Cheng, George, Sharfstein, Sherry and Vandenbergh honored for outstanding teaching with Hall-Hartman Awards

Apr 16, 2012

Five Vanderbilt Law professors were honored April 12 with Hall-Hartman Awards for outstanding teaching during the 2011-12 academic year. The awards recognize faculty whose teaching is deemed outstanding in each of the three first-year student sections and for large and small upper-level elective courses and are based on the results of a student poll conducted by the Vanderbilt Bar Association.

Professors Michael P Vandenbergh, Tracey George and Suzanna Sherry were honored for their first-year courses in, respectively, Property Law (Section A), Contracts (Section B) and Civil Procedure (Section C).

Professor Edward K. Cheng was honored for his upper-level Evidence course, and Professor Daniel J. Sharfstein for his seminar on the Legal History of Race in America.

“This recognition is especially significant here at Vanderbilt, because the overall quality of teaching is so high,” Dean Chris Guthrie said.

Michael P. Vandenbergh, who heads Vanderbilt’s Energy and Environmental Law Program and currently holds the Tarkington Chair in Teaching Excellence, is a leading scholar in environmental and energy law whose research explores the relationship between formal legal regulation and informal social regulation of individual and corporate behavior. Professor Vandenbergh co-founded and directs Vanderbilt University’s Climate Change Research Network. He teaches courses in environmental and energy law in addition to Property. He also received a Hall-Hartman Award for his Property course in 2011.

Tracey George directs the Cecil D. Branstetter Litigation and Dispute Resolution Program. Her research on the behavior of federal judges and courts has been published in the American Political Science Review, Judicature, North Carolina Law Review, Northwestern University Law Review, Duke Law Journal, Supreme Court Economic Review and Vanderbilt Law Review, among others. She also has published studies of legal education and legal scholarship and serves on the LSAC Grants Subcommittee, which supports work on legal education and the legal profession. George has been honored with Hall-Hartman Awards in 2004 and 2010

Suzanna Sherry, who is the Herman O. Loewenstein Professor of Law, is a noted scholar of constitutional law who writes extensively on federal courts and federal court procedures. She was honored for her creative scholarship and stimulating and inspiring teaching as Vanderbilt’s 2012 Harvie Branscomb Distinguished Professor in March. Her influential book, Judgment Calls: Principle and Politics in Constitutional Law, co-authored with Daniel Farber (Oxford University Press, 2009) explores how constitutional adjudication works in practice. Sherry has been honored with with Hall-Hartman Awards in 2005, 2009 and 2010. In 2011, she was honored with awards for both first-year and upper-level courses.

Together, Professors George and Sherry developed the Life of the Law, an introductory course all first-year law students take during Orientation Week, and they co-authored the course textbook, What Every Law Student Really Needs to Know: An Introduction to the Study of Law (Aspen, 2009).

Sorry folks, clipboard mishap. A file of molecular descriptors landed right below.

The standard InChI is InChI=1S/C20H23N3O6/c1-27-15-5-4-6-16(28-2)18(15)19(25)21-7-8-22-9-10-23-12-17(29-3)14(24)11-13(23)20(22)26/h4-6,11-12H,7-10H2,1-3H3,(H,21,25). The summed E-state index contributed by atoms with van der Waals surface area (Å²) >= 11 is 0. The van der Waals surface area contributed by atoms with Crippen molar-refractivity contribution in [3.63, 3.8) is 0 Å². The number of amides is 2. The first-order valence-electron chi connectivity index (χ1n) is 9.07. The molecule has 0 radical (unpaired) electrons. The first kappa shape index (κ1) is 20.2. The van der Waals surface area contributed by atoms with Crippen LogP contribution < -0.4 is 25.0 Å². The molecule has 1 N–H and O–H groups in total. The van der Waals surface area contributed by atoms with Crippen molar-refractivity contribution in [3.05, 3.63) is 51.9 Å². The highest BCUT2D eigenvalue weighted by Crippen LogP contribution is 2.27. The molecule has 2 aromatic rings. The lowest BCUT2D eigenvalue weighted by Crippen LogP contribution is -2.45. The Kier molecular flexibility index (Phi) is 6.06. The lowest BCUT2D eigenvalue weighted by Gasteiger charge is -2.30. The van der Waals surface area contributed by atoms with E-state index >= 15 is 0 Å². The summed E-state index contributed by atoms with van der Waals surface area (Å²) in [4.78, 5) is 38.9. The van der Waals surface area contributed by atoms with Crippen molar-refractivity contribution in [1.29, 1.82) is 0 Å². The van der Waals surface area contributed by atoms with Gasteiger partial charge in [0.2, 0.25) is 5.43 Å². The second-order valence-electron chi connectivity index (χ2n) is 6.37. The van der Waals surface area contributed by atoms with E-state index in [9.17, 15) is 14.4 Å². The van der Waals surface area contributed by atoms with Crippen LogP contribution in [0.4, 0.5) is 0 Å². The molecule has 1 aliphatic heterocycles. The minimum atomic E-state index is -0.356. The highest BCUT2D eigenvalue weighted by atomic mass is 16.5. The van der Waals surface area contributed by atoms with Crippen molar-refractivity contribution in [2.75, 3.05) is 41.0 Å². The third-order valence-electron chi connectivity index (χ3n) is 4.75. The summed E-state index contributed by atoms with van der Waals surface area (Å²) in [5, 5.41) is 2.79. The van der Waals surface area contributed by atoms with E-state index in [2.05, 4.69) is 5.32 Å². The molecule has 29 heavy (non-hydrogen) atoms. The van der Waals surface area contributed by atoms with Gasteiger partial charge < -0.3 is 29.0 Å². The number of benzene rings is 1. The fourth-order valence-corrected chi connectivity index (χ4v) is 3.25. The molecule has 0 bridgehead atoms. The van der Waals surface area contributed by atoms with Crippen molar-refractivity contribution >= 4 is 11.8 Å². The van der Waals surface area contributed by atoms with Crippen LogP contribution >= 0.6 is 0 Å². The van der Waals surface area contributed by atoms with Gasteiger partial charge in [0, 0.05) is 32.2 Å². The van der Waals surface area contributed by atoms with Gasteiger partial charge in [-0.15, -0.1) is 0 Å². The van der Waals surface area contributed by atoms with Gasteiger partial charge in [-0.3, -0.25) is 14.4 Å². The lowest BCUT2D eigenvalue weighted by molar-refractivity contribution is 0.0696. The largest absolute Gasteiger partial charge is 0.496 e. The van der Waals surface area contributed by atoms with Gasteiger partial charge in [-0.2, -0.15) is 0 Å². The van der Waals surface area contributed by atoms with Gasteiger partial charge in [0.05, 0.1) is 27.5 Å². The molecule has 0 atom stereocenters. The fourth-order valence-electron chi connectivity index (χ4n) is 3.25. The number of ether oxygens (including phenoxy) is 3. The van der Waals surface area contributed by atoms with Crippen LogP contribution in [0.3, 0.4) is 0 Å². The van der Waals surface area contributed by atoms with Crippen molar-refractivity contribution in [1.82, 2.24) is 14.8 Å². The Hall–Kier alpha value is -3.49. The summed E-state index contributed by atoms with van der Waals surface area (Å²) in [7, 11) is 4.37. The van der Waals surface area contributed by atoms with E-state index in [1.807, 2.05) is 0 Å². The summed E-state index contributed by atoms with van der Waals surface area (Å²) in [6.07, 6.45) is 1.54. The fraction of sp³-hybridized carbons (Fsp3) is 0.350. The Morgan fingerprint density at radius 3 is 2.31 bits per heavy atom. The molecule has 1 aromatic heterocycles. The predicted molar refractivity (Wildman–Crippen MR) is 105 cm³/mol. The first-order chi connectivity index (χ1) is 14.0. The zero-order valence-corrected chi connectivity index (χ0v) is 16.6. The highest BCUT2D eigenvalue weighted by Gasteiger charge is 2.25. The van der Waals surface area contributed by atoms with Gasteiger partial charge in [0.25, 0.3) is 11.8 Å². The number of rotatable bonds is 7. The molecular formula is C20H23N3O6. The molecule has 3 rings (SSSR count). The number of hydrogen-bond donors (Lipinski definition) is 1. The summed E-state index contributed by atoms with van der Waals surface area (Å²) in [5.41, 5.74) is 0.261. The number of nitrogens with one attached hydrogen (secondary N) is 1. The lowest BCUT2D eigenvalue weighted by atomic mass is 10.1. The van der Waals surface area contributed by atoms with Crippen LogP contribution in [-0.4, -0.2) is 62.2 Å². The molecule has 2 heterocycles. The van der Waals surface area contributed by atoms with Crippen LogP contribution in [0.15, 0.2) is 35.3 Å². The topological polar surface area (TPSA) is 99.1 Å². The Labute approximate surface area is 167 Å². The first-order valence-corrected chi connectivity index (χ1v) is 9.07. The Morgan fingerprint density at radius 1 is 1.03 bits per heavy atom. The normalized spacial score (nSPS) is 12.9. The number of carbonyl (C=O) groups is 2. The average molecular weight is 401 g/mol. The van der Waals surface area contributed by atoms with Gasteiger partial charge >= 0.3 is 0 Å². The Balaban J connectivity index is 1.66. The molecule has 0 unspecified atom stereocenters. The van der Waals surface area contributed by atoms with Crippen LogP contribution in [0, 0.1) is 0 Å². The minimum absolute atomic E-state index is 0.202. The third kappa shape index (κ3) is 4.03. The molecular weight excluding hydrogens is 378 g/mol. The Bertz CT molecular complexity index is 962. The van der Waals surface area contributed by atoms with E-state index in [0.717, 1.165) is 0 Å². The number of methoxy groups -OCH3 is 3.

Edward K. Cheng is a coauthor of Modern Scientific Evidence: The Law and Science of Expert Testimony, a five-volume treatise which is updated annually. His articles, in which he explores evidence law from an empirical and statistical perspective, have been published in the Yale Law Journal, University of Pennsylvania Law Review, Columbia Law Review and Stanford Law Review, among other prestigious law journals. Cheng is affiliated with Vanderbilt’s Cecil D. Branstetter Litigation and Dispute Resolution Program and teaches Torts and Statistical Inference in Law in addition to Evidence. Cheng has been honored with a Hall-Hartman Award in his first year of teaching at Vanderbilt.


Daniel J. Sharfstein‘s scholarship focuses on the legal history of race in the United States. His book, The Invisible Line: Three American Families and the Secret Journey from Black to White, was released in 2011 by Penguin Press and won the J. Anthony Lukas Book Prize in 2012. For his research on civil rights and the color line in the American South, Sharfstein was awarded an Alphonse Fletcher Sr. fellowship and a National Endowment for the Humanities fellowship. He was the inaugural recipient of the Raoul Berger Visiting Fellowship in Legal History at Harvard Law School. He teaches Property as well as courses in legal history.

The Hall-Hartman Awards are named in honor of former professor Paul Hartman, a renowned teacher who joined Vanderbilt’s law faculty in 1946, retired in 1976, and continued teaching until 1988, and Professor Emeritus Donald J. Hall, an expert in criminal law and dynamic teacher who taught at Vanderbilt from 1970 until his retirement in 2007.

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